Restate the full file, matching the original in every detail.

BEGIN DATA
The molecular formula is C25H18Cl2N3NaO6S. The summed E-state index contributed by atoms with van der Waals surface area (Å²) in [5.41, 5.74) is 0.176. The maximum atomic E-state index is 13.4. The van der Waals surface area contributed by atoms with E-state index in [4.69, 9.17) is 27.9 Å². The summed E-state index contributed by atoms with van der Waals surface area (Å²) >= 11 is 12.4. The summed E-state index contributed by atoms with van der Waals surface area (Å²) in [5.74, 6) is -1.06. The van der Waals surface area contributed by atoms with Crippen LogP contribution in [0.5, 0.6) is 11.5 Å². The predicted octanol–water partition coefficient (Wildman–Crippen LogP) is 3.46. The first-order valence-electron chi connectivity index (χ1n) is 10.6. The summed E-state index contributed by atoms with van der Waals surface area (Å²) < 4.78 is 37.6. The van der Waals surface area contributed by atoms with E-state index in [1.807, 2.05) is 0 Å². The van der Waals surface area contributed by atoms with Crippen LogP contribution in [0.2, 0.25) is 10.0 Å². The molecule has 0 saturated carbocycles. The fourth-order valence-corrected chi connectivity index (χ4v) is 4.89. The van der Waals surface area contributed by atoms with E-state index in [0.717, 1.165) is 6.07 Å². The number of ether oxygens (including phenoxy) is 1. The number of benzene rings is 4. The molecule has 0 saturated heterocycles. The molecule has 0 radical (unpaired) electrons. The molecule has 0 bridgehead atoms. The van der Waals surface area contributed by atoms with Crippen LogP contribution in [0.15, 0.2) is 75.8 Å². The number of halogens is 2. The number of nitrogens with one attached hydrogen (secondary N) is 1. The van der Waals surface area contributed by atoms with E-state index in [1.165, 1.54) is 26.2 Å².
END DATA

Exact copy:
The molecular formula is C25H18Cl2N3NaO6S. The summed E-state index contributed by atoms with van der Waals surface area (Å²) in [5.41, 5.74) is 0.176. The maximum atomic E-state index is 13.4. The van der Waals surface area contributed by atoms with E-state index in [4.69, 9.17) is 27.9 Å². The summed E-state index contributed by atoms with van der Waals surface area (Å²) >= 11 is 12.4. The summed E-state index contributed by atoms with van der Waals surface area (Å²) in [5.74, 6) is -1.06. The van der Waals surface area contributed by atoms with Crippen LogP contribution in [0.5, 0.6) is 11.5 Å². The predicted octanol–water partition coefficient (Wildman–Crippen LogP) is 3.46. The first-order valence-electron chi connectivity index (χ1n) is 10.6. The summed E-state index contributed by atoms with van der Waals surface area (Å²) < 4.78 is 37.6. The van der Waals surface area contributed by atoms with E-state index in [1.807, 2.05) is 0 Å². The van der Waals surface area contributed by atoms with Crippen LogP contribution in [0.2, 0.25) is 10.0 Å². The molecule has 0 saturated carbocycles. The fourth-order valence-corrected chi connectivity index (χ4v) is 4.89. The van der Waals surface area contributed by atoms with E-state index in [0.717, 1.165) is 6.07 Å². The number of ether oxygens (including phenoxy) is 1. The number of benzene rings is 4. The molecule has 0 saturated heterocycles. The molecule has 0 radical (unpaired) electrons. The molecule has 0 bridgehead atoms. The van der Waals surface area contributed by atoms with Crippen LogP contribution in [0.15, 0.2) is 75.8 Å². The number of halogens is 2. The number of nitrogens with one attached hydrogen (secondary N) is 1. The van der Waals surface area contributed by atoms with E-state index in [1.165, 1.54) is 26.2 Å².